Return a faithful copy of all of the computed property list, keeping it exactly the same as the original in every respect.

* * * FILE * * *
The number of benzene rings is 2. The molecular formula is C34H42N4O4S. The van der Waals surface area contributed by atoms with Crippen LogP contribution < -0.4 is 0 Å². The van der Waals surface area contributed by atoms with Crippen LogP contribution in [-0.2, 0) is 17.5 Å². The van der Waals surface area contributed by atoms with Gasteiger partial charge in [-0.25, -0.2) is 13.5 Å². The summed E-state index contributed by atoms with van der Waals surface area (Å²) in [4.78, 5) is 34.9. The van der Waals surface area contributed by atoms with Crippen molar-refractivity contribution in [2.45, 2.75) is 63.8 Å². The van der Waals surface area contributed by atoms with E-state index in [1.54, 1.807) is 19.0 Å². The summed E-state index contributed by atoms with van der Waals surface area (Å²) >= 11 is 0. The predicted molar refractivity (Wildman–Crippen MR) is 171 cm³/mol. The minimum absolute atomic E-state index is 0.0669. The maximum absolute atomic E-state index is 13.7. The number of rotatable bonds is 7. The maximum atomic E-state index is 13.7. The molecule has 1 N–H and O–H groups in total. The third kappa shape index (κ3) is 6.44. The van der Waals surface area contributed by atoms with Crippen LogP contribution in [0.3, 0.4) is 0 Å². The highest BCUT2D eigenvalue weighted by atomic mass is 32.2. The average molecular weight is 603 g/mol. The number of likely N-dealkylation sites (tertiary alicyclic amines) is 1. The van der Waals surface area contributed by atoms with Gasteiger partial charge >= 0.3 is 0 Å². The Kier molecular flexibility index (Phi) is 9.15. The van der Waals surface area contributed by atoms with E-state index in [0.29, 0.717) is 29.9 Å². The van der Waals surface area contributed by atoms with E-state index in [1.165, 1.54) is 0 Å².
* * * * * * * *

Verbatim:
The number of benzene rings is 2. The molecular formula is C34H42N4O4S. The van der Waals surface area contributed by atoms with Crippen LogP contribution < -0.4 is 0 Å². The van der Waals surface area contributed by atoms with Crippen LogP contribution in [-0.2, 0) is 17.5 Å². The van der Waals surface area contributed by atoms with Gasteiger partial charge in [-0.25, -0.2) is 13.5 Å². The summed E-state index contributed by atoms with van der Waals surface area (Å²) in [4.78, 5) is 34.9. The van der Waals surface area contributed by atoms with Crippen molar-refractivity contribution in [2.45, 2.75) is 63.8 Å². The van der Waals surface area contributed by atoms with E-state index in [1.54, 1.807) is 19.0 Å². The summed E-state index contributed by atoms with van der Waals surface area (Å²) >= 11 is 0. The predicted molar refractivity (Wildman–Crippen MR) is 171 cm³/mol. The minimum absolute atomic E-state index is 0.0669. The maximum absolute atomic E-state index is 13.7. The number of rotatable bonds is 7. The maximum atomic E-state index is 13.7. The molecule has 1 N–H and O–H groups in total. The third kappa shape index (κ3) is 6.44. The van der Waals surface area contributed by atoms with Crippen LogP contribution in [0.3, 0.4) is 0 Å². The highest BCUT2D eigenvalue weighted by atomic mass is 32.2. The average molecular weight is 603 g/mol. The number of likely N-dealkylation sites (tertiary alicyclic amines) is 1. The van der Waals surface area contributed by atoms with Gasteiger partial charge >= 0.3 is 0 Å². The Kier molecular flexibility index (Phi) is 9.15. The van der Waals surface area contributed by atoms with E-state index in [0.29, 0.717) is 29.9 Å². The van der Waals surface area contributed by atoms with E-state index in [1.165, 1.54) is 0 Å².